A single jawbone, stored at Madagascar’s University of Antananarivo, was all the researchers had. But that contained enough traces of DNA for a team led by George Perry and Stephanie Marciniak at Penn State to reconstruct the nuclear genome for one of the largest giant lemurs, Megaladapis edwardsi, a koala lemur from Madagascar.

Ancient DNA can tell stories about species that have long since vanished, such as how they lived and what they were related to. But sequencing DNA from partially fossilized remains is no small feat, because DNA breaks down over time. And because the DNA is no longer intact, researchers have to take these fragments and figure out their correct order, like the pieces of a mystery jigsaw puzzle with no image on the box.

Bones like these are all that’s left of Madagascar’s giant lemurs, the largest of which weighed in at 350 pounds — 20 times heftier than lemurs living today. Credit: Matt Borths, Curator of the Division of Fossil Primates at the Duke Lemur Center

Hard-won history lessons

The first genetic study of M. edwardsi, published in 2005 by Duke’s Anne Yoder, was based on DNA stored not in the nucleus — which houses most of our genes — but in another cellular compartment called the mitochondria that has its own genetic material. Mitochondria are plentiful in animal cells, which makes it easier to find their DNA.

At the time, ancient DNA researchers considered themselves lucky to get just a few hundred letters of an extinct animal’s genetic code. In the latest study they managed to tease out and reconstruct some one million of them.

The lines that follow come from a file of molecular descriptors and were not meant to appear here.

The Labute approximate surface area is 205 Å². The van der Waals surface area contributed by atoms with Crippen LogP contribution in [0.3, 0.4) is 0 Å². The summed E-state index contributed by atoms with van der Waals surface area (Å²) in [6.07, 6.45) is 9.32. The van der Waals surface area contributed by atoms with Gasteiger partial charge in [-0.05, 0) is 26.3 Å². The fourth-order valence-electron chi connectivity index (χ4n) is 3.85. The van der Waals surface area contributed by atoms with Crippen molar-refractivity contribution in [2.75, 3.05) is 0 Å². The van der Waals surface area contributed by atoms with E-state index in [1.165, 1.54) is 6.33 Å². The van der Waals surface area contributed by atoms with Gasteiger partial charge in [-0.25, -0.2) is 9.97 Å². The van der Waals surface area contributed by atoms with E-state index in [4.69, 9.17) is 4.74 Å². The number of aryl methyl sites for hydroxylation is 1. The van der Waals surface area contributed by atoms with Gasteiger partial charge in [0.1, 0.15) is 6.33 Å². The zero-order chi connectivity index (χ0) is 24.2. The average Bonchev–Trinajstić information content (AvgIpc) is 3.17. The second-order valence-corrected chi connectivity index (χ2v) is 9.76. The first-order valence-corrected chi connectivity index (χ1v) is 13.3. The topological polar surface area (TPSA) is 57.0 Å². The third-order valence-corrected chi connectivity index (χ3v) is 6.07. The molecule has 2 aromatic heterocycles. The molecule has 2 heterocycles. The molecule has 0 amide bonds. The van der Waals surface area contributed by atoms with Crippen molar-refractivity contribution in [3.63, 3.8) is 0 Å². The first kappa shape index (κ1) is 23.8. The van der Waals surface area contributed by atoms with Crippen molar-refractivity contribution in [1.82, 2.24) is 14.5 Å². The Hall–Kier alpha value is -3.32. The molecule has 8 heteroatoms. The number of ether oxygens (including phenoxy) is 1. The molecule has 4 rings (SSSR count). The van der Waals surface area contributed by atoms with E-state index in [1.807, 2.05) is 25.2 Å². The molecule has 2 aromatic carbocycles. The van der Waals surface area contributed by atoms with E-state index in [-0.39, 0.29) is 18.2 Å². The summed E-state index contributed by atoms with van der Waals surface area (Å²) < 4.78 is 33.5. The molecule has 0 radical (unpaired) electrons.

“I never even dreamed that the day would come that we could produce whole genomes,” said Yoder, who has been studying ancient DNA in extinct lemurs for over 20 years and is a co-author of the current paper.

For the latest study, the researchers tried to extract DNA from hundreds of giant lemur specimens, but only one yielded enough useful material to reconstitute the whole genome.

Once the creature’s genome was sequenced, the team was able to compare it to the genomes of 47 other living vertebrate species, including five modern lemurs, to identify its closest living relatives. Its genetic similarities with other herbivores suggest it was well adapted for grazing on leaves.

Despite their nickname, koala lemurs weren’t even remotely related to koalas. Their DNA confirms that they belonged to the same evolutionary lineage as lemurs living today.